If like me, you’re a little confused about what BIM REALLY means. This article is for you. It covers some of the misconceptions and demystifies a few uncertainties – without the Governmental jargon!
Let’s start with the basics…
BIM Earthing Demystified…
What is BIM?
BIM can be likened to the dogged pursuit by the successful Sky Team ( shown above) for “marginal gains” in Sky’s effort to dominate the competitive cycling scene. But instead of cycling, BIM’s marginal gains are applied in context of the entire UK plc construction programme. Through the use of digital technology.
BIM stands for Building Information Modelling. And applies to all UK public sector construction/built works and UK infrastructure schemes alike. The standard PAS1192:2 came into effect during 2013, with a very clear target of having every public sector asset BIM level II compliant by 2016!
Cutting through some of the jargon. – I see BIM earthing as a repackaging or updating of received best practice to manage a construction project from Design, Construction through to Handover and beyond. Using digital technology to help drive the ‘marginal gains’ across the project’s entire life cycle.
Sadly, the UK government types have peppered BIM with more incomprehensible acronyms, abbreviations and buzz-words to make a practical way of working into something unnecessarily confusing.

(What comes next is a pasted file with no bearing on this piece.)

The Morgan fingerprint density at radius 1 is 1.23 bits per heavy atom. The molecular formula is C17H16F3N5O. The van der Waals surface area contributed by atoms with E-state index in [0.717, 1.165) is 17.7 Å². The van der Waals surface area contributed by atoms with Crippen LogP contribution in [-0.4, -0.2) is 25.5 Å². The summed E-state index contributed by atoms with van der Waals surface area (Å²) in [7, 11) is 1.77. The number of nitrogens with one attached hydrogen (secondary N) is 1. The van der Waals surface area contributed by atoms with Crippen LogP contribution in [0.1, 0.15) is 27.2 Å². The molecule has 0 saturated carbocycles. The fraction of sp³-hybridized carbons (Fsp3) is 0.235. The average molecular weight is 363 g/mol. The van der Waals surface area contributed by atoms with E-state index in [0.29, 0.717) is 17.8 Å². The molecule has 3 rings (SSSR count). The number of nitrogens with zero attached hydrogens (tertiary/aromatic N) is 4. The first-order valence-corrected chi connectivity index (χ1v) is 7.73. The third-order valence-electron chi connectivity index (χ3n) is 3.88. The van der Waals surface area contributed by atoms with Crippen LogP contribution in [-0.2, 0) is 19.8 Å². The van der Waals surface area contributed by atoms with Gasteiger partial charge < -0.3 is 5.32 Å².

So, let’s cut through the proverbial and discover what BIM earthing is about. And how it will effect Earthing System Designs to BS EN 50522 or BS7430, for the future.
What is BIM Level II?
Software, such as, ACAD, Revit, Bentley that can design in the 2D & 3D is used to comply to level II. But BIM earthing doesn’t stop there…
To enable simultaneous design changes – Spatial CAD layout packages integrate with backoffice collaborative software like BaseCamp, TeamWork, DaPulse, G-Suite, Office 365, etc. This technology helps to make remote-collaboration a reality. GreyMatter’s BIM Earthing and Lightning designers work out of both the UK and the southern hemisphere. This means that design changes and computations are worked-on when most of us are asleep. A new version of a rise of earth potential study can be reviewed by the client team the very next day in most cases. This is an example of a ‘marginal gain’ intended under BIM.
Level II accepts that these packages can work independently but their output must be in a common format. Ultimately, each discipline (Electrical, Mechanical, Structural, etc) will have its own model of the project. The distinct disciplines are integrated into one ‘federated’ model to allow a coordinated review and resolve ‘clashes’.
What is BIM 4D, 5D, 6D?
2D and 3D is widely accepted in computer based modelling, e.g. designing in 2 or 3 dimensions. 4D, 5D and 6D are extensions to this thinking. However, in BIM terms they relate to:
4D = time. This might involve a video to capture the construction process, or the programme schedule (Gantt chart).
5D = cost budgeting. Savings, value engineering, and costs are overlayed into the project.
6D = asset modelling.